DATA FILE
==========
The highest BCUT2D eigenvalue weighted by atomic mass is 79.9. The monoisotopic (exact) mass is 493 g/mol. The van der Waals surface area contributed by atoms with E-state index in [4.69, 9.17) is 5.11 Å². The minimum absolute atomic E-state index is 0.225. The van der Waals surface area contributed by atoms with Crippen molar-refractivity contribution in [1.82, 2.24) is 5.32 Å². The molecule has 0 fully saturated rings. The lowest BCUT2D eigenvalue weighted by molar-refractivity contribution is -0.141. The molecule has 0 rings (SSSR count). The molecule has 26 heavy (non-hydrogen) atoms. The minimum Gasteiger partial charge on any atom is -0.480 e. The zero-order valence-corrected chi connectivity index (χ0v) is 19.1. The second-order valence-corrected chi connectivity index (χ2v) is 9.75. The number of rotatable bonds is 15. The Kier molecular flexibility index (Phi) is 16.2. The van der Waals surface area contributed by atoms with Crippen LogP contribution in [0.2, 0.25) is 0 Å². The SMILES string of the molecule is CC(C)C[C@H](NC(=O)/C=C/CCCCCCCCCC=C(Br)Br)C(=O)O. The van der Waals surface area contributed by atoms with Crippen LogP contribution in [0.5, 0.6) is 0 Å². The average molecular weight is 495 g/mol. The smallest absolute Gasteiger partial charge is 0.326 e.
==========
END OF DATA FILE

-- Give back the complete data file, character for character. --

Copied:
The highest BCUT2D eigenvalue weighted by atomic mass is 79.9. The monoisotopic (exact) mass is 493 g/mol. The van der Waals surface area contributed by atoms with E-state index in [4.69, 9.17) is 5.11 Å². The minimum absolute atomic E-state index is 0.225. The van der Waals surface area contributed by atoms with Crippen molar-refractivity contribution in [1.82, 2.24) is 5.32 Å². The molecule has 0 fully saturated rings. The lowest BCUT2D eigenvalue weighted by molar-refractivity contribution is -0.141. The molecule has 0 rings (SSSR count). The molecule has 26 heavy (non-hydrogen) atoms. The minimum Gasteiger partial charge on any atom is -0.480 e. The zero-order valence-corrected chi connectivity index (χ0v) is 19.1. The second-order valence-corrected chi connectivity index (χ2v) is 9.75. The number of rotatable bonds is 15. The Kier molecular flexibility index (Phi) is 16.2. The van der Waals surface area contributed by atoms with Crippen LogP contribution in [0.2, 0.25) is 0 Å². The SMILES string of the molecule is CC(C)C[C@H](NC(=O)/C=C/CCCCCCCCCC=C(Br)Br)C(=O)O. The van der Waals surface area contributed by atoms with Crippen LogP contribution in [0.5, 0.6) is 0 Å². The average molecular weight is 495 g/mol. The smallest absolute Gasteiger partial charge is 0.326 e.